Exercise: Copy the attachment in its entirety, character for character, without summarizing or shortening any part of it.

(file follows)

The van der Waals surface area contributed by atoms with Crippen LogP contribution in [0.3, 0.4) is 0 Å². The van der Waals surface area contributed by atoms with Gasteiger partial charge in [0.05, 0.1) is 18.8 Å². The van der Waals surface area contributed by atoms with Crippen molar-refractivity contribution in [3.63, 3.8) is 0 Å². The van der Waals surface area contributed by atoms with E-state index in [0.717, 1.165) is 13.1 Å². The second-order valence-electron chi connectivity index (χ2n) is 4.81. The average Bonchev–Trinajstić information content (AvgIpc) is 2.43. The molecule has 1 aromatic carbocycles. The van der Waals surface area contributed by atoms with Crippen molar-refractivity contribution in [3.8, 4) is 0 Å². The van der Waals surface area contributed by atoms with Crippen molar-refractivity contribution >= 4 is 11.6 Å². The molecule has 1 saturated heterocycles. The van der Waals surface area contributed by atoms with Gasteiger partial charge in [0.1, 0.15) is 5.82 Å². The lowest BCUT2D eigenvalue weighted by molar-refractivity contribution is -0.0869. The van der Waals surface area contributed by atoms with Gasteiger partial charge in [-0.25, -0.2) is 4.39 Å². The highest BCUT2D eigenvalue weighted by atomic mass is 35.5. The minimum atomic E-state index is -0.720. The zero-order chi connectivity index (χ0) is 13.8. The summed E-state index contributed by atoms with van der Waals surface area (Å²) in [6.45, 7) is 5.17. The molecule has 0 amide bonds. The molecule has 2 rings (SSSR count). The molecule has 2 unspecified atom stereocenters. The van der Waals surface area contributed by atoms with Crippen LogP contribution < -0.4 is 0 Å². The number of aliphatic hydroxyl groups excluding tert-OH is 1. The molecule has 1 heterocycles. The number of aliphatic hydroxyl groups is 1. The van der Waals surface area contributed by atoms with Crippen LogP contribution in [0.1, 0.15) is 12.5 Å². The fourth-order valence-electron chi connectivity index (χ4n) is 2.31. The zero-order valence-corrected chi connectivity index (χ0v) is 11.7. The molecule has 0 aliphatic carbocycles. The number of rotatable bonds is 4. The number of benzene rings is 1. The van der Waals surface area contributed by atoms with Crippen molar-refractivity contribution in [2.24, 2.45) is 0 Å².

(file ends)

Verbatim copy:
The van der Waals surface area contributed by atoms with Crippen LogP contribution in [0.3, 0.4) is 0 Å². The van der Waals surface area contributed by atoms with Gasteiger partial charge in [0.05, 0.1) is 18.8 Å². The van der Waals surface area contributed by atoms with Crippen molar-refractivity contribution in [3.63, 3.8) is 0 Å². The van der Waals surface area contributed by atoms with E-state index in [0.717, 1.165) is 13.1 Å². The second-order valence-electron chi connectivity index (χ2n) is 4.81. The average Bonchev–Trinajstić information content (AvgIpc) is 2.43. The molecule has 1 aromatic carbocycles. The van der Waals surface area contributed by atoms with Crippen molar-refractivity contribution in [3.8, 4) is 0 Å². The van der Waals surface area contributed by atoms with Crippen molar-refractivity contribution >= 4 is 11.6 Å². The molecule has 1 saturated heterocycles. The van der Waals surface area contributed by atoms with Gasteiger partial charge in [0.1, 0.15) is 5.82 Å². The lowest BCUT2D eigenvalue weighted by molar-refractivity contribution is -0.0869. The van der Waals surface area contributed by atoms with Gasteiger partial charge in [-0.25, -0.2) is 4.39 Å². The highest BCUT2D eigenvalue weighted by atomic mass is 35.5. The minimum atomic E-state index is -0.720. The zero-order chi connectivity index (χ0) is 13.8. The summed E-state index contributed by atoms with van der Waals surface area (Å²) in [6.45, 7) is 5.17. The molecule has 0 amide bonds. The molecule has 2 rings (SSSR count). The molecule has 2 unspecified atom stereocenters. The van der Waals surface area contributed by atoms with Crippen LogP contribution < -0.4 is 0 Å². The number of aliphatic hydroxyl groups excluding tert-OH is 1. The molecule has 1 heterocycles. The number of aliphatic hydroxyl groups is 1. The van der Waals surface area contributed by atoms with Crippen LogP contribution in [0.1, 0.15) is 12.5 Å². The fourth-order valence-electron chi connectivity index (χ4n) is 2.31. The zero-order valence-corrected chi connectivity index (χ0v) is 11.7. The molecule has 0 aliphatic carbocycles. The number of rotatable bonds is 4. The number of benzene rings is 1. The van der Waals surface area contributed by atoms with Crippen molar-refractivity contribution in [2.24, 2.45) is 0 Å².